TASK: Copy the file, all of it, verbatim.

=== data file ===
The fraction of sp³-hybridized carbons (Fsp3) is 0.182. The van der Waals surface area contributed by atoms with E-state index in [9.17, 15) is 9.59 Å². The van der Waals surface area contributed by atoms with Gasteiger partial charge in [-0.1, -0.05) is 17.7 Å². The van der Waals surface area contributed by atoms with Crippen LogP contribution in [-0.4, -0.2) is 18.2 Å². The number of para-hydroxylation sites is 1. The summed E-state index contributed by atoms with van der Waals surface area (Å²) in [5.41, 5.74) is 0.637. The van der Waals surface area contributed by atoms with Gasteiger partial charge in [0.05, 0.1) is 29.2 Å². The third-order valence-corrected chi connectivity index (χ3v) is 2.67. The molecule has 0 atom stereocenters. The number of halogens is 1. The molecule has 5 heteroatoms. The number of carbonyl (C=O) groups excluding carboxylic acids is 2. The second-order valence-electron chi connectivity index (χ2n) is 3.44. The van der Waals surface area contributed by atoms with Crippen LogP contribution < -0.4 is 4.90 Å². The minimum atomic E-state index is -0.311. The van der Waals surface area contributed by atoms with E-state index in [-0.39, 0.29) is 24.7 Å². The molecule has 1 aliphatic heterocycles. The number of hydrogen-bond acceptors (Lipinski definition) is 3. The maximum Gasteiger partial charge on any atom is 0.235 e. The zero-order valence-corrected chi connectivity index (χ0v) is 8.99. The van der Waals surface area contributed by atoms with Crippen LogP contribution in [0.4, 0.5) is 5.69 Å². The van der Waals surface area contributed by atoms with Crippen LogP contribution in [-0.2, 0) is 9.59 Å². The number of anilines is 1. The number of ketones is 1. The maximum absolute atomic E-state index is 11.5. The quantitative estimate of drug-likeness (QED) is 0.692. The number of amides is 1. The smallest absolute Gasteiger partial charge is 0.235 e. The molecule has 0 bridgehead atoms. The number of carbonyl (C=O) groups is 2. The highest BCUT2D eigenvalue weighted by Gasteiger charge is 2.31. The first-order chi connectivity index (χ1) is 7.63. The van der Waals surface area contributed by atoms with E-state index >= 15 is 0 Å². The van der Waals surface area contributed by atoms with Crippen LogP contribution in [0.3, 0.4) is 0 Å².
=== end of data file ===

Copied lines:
The fraction of sp³-hybridized carbons (Fsp3) is 0.182. The van der Waals surface area contributed by atoms with E-state index in [9.17, 15) is 9.59 Å². The van der Waals surface area contributed by atoms with Gasteiger partial charge in [-0.1, -0.05) is 17.7 Å². The van der Waals surface area contributed by atoms with Crippen LogP contribution in [-0.4, -0.2) is 18.2 Å². The number of para-hydroxylation sites is 1. The summed E-state index contributed by atoms with van der Waals surface area (Å²) in [5.41, 5.74) is 0.637. The van der Waals surface area contributed by atoms with Gasteiger partial charge in [0.05, 0.1) is 29.2 Å². The third-order valence-corrected chi connectivity index (χ3v) is 2.67. The molecule has 0 atom stereocenters. The number of halogens is 1. The molecule has 5 heteroatoms. The number of carbonyl (C=O) groups excluding carboxylic acids is 2. The second-order valence-electron chi connectivity index (χ2n) is 3.44. The van der Waals surface area contributed by atoms with Crippen LogP contribution < -0.4 is 4.90 Å². The minimum atomic E-state index is -0.311. The van der Waals surface area contributed by atoms with E-state index in [-0.39, 0.29) is 24.7 Å². The molecule has 1 aliphatic heterocycles. The number of hydrogen-bond acceptors (Lipinski definition) is 3. The maximum Gasteiger partial charge on any atom is 0.235 e. The zero-order valence-corrected chi connectivity index (χ0v) is 8.99. The van der Waals surface area contributed by atoms with Crippen LogP contribution in [0.4, 0.5) is 5.69 Å². The van der Waals surface area contributed by atoms with Crippen LogP contribution in [-0.2, 0) is 9.59 Å². The number of anilines is 1. The number of ketones is 1. The maximum absolute atomic E-state index is 11.5. The quantitative estimate of drug-likeness (QED) is 0.692. The number of amides is 1. The smallest absolute Gasteiger partial charge is 0.235 e. The molecule has 0 bridgehead atoms. The number of carbonyl (C=O) groups is 2. The highest BCUT2D eigenvalue weighted by Gasteiger charge is 2.31. The first-order chi connectivity index (χ1) is 7.63. The van der Waals surface area contributed by atoms with E-state index >= 15 is 0 Å². The van der Waals surface area contributed by atoms with Crippen LogP contribution in [0.3, 0.4) is 0 Å².